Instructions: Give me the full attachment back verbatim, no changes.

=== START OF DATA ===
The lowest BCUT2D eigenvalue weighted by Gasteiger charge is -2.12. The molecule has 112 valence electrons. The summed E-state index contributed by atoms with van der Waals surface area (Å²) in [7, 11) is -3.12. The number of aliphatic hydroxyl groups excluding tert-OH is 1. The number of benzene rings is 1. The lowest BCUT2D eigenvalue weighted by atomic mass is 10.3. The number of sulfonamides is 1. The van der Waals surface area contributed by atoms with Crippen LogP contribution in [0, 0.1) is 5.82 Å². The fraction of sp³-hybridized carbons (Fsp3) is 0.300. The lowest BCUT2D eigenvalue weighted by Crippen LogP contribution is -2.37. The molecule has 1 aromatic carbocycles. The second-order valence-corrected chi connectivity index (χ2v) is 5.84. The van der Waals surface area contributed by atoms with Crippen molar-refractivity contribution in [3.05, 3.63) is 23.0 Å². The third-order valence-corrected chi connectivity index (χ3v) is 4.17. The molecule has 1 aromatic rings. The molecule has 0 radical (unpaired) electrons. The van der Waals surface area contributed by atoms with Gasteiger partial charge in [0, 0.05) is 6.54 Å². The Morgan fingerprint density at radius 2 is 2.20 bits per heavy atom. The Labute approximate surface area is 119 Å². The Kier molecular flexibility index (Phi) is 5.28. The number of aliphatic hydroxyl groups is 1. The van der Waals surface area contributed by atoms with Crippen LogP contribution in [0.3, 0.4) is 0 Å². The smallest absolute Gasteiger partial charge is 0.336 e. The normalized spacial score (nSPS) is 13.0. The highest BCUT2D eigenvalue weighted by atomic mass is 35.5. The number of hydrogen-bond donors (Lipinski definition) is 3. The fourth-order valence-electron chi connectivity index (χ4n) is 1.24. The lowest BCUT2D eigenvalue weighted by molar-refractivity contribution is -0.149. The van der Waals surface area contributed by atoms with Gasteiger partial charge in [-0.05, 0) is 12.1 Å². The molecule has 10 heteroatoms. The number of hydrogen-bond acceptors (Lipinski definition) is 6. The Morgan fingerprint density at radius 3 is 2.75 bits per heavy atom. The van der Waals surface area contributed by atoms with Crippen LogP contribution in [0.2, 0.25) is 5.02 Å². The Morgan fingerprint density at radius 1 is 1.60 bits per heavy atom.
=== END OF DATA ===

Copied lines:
The lowest BCUT2D eigenvalue weighted by Gasteiger charge is -2.12. The molecule has 112 valence electrons. The summed E-state index contributed by atoms with van der Waals surface area (Å²) in [7, 11) is -3.12. The number of aliphatic hydroxyl groups excluding tert-OH is 1. The number of benzene rings is 1. The lowest BCUT2D eigenvalue weighted by atomic mass is 10.3. The number of sulfonamides is 1. The van der Waals surface area contributed by atoms with Crippen LogP contribution in [0, 0.1) is 5.82 Å². The fraction of sp³-hybridized carbons (Fsp3) is 0.300. The lowest BCUT2D eigenvalue weighted by Crippen LogP contribution is -2.37. The molecule has 1 aromatic carbocycles. The second-order valence-corrected chi connectivity index (χ2v) is 5.84. The van der Waals surface area contributed by atoms with Crippen molar-refractivity contribution in [3.05, 3.63) is 23.0 Å². The third-order valence-corrected chi connectivity index (χ3v) is 4.17. The molecule has 1 aromatic rings. The molecule has 0 radical (unpaired) electrons. The van der Waals surface area contributed by atoms with Gasteiger partial charge in [0, 0.05) is 6.54 Å². The Morgan fingerprint density at radius 2 is 2.20 bits per heavy atom. The Labute approximate surface area is 119 Å². The Kier molecular flexibility index (Phi) is 5.28. The number of aliphatic hydroxyl groups is 1. The van der Waals surface area contributed by atoms with Crippen LogP contribution in [0.3, 0.4) is 0 Å². The smallest absolute Gasteiger partial charge is 0.336 e. The normalized spacial score (nSPS) is 13.0. The highest BCUT2D eigenvalue weighted by atomic mass is 35.5. The number of hydrogen-bond donors (Lipinski definition) is 3. The fourth-order valence-electron chi connectivity index (χ4n) is 1.24. The lowest BCUT2D eigenvalue weighted by molar-refractivity contribution is -0.149. The van der Waals surface area contributed by atoms with Gasteiger partial charge in [-0.05, 0) is 12.1 Å². The molecule has 10 heteroatoms. The number of hydrogen-bond acceptors (Lipinski definition) is 6. The Morgan fingerprint density at radius 3 is 2.75 bits per heavy atom. The van der Waals surface area contributed by atoms with Crippen LogP contribution in [0.2, 0.25) is 5.02 Å². The Morgan fingerprint density at radius 1 is 1.60 bits per heavy atom.